Digital Imaging Reporter’s State of the Industry 2022
Tatsuro “Tony” Kano, Executive Vice President and General Manager, Imaging Technologies & Communications Group, Canon USA
A Canon for Every Creator
However and wherever creators choose to express themselves, Canon is there to offer video and imaging gear that empowers creators to craft high-quality and visually stunning content for their audiences. It is overwhelmingly true that creators value gear that is easy to use, compact and continuously connected. Canon has tailored a suite of cameras and lenses to meet their needs.
In May, we launched Canon’s first APS-C-format EOS R series of mirrorless cameras, the EOS R7 and EOS R10. They both provide elements that creators need to take their creativity and craft to the next level. Moreover, popular among beginner creatives, Content Creator Kits for the EOS M50 Mark II and PowerShot G7 X Mark III cameras are all-in-one solutions that include valuable accessories such as tripods, external microphones as well as memory cards. In addition, with the Canon Camera Connect app, images and videos travel seamlessly from the point of capture to the world stage.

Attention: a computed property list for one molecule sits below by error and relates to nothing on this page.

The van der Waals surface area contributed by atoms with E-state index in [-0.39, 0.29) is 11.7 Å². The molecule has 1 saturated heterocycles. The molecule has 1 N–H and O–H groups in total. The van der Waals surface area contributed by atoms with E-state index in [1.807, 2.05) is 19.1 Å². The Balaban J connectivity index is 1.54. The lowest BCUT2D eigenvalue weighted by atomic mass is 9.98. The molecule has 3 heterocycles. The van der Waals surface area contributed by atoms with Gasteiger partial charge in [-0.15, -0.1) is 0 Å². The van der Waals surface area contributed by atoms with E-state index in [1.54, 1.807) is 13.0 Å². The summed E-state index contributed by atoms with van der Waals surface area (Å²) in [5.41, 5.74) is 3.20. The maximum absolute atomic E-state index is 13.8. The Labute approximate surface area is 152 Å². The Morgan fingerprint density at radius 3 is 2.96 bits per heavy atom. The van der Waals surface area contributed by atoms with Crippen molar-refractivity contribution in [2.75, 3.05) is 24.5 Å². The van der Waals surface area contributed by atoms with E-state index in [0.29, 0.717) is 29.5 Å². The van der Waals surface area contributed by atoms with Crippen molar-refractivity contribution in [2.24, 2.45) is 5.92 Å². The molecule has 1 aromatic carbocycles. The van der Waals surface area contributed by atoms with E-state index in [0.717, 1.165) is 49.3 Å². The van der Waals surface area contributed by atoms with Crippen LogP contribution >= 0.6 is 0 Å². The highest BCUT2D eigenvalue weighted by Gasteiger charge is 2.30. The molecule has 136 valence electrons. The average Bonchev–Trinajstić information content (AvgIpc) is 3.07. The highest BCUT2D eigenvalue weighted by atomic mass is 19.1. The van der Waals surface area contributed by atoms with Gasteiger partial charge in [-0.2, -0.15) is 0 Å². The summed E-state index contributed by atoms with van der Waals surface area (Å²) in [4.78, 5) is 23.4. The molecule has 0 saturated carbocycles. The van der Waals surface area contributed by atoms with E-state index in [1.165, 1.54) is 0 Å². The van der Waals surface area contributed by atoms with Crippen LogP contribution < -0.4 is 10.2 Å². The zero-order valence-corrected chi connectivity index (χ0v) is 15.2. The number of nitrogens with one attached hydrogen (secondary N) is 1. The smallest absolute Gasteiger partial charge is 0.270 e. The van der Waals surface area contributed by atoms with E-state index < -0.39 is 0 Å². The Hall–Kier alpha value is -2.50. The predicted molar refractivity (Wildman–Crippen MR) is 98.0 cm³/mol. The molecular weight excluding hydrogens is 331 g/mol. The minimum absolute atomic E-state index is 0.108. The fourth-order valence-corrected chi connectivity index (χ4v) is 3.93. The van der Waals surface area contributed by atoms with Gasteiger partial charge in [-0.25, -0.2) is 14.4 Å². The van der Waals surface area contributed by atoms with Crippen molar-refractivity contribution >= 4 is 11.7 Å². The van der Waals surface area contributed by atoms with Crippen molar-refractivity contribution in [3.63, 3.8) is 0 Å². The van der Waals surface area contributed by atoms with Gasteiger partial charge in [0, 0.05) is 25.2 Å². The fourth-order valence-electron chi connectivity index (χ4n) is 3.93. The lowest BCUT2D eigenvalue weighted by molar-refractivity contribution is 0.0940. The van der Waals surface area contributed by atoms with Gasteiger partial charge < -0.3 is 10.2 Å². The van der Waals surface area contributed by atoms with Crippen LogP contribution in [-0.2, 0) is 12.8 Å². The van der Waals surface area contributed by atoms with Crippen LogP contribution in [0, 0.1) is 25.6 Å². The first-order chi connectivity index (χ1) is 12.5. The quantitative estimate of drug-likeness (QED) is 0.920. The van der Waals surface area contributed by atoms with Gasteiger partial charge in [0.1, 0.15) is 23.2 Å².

For more established creators who want to up-level their content, we offer cameras and lenses that help digital storytellers achieve cinematic visuals and pristine aesthetics. This year, we also added updates to the EOS C70 camera; creatives have begun to adopt the EOS R5 C camera as well as the RF5.2mm f/2.8 L Dual Fisheye lens, the world’s first interchangeable lens that captures stereoscopic 3D 180° VR with a single image sensor.
This has been an exciting year for Canon in the content creator space. In 2023 and beyond, we aim to inspire an even wider array of creatives to capture the world from their unique perspective.